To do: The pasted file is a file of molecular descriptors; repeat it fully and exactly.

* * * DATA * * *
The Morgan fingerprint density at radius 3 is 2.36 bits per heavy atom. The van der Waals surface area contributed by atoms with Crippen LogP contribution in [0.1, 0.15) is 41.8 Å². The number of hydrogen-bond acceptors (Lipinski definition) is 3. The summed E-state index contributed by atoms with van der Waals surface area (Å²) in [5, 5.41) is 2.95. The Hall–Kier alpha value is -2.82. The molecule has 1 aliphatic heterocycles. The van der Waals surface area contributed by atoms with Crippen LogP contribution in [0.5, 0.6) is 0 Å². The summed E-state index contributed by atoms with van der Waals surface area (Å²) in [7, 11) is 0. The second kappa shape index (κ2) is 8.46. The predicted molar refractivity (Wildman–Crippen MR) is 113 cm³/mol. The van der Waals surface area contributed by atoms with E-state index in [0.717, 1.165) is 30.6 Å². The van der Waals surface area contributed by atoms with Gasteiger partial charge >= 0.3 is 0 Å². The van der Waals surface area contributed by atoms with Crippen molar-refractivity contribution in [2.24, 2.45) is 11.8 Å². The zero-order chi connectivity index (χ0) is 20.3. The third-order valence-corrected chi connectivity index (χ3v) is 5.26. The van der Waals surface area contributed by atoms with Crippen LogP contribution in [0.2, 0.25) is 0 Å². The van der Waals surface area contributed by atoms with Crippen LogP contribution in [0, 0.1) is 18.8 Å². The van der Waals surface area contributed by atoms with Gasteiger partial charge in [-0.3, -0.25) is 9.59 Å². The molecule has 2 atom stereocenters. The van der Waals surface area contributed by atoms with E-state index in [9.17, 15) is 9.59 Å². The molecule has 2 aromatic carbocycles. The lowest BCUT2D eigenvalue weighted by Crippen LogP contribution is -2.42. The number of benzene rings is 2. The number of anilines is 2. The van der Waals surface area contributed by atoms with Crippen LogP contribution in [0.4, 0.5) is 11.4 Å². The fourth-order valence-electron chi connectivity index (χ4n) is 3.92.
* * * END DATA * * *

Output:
The Morgan fingerprint density at radius 3 is 2.36 bits per heavy atom. The van der Waals surface area contributed by atoms with Crippen LogP contribution in [0.1, 0.15) is 41.8 Å². The number of hydrogen-bond acceptors (Lipinski definition) is 3. The summed E-state index contributed by atoms with van der Waals surface area (Å²) in [5, 5.41) is 2.95. The Hall–Kier alpha value is -2.82. The molecule has 1 aliphatic heterocycles. The van der Waals surface area contributed by atoms with Crippen LogP contribution in [0.5, 0.6) is 0 Å². The summed E-state index contributed by atoms with van der Waals surface area (Å²) in [7, 11) is 0. The second kappa shape index (κ2) is 8.46. The predicted molar refractivity (Wildman–Crippen MR) is 113 cm³/mol. The van der Waals surface area contributed by atoms with E-state index in [0.717, 1.165) is 30.6 Å². The van der Waals surface area contributed by atoms with Gasteiger partial charge >= 0.3 is 0 Å². The van der Waals surface area contributed by atoms with Crippen molar-refractivity contribution in [2.24, 2.45) is 11.8 Å². The zero-order chi connectivity index (χ0) is 20.3. The third-order valence-corrected chi connectivity index (χ3v) is 5.26. The van der Waals surface area contributed by atoms with Crippen LogP contribution in [0.2, 0.25) is 0 Å². The van der Waals surface area contributed by atoms with Crippen LogP contribution in [0, 0.1) is 18.8 Å². The van der Waals surface area contributed by atoms with Gasteiger partial charge in [-0.3, -0.25) is 9.59 Å². The molecule has 2 atom stereocenters. The van der Waals surface area contributed by atoms with E-state index in [9.17, 15) is 9.59 Å². The molecule has 2 aromatic carbocycles. The lowest BCUT2D eigenvalue weighted by Crippen LogP contribution is -2.42. The number of benzene rings is 2. The number of anilines is 2. The van der Waals surface area contributed by atoms with Crippen LogP contribution in [0.4, 0.5) is 11.4 Å². The fourth-order valence-electron chi connectivity index (χ4n) is 3.92.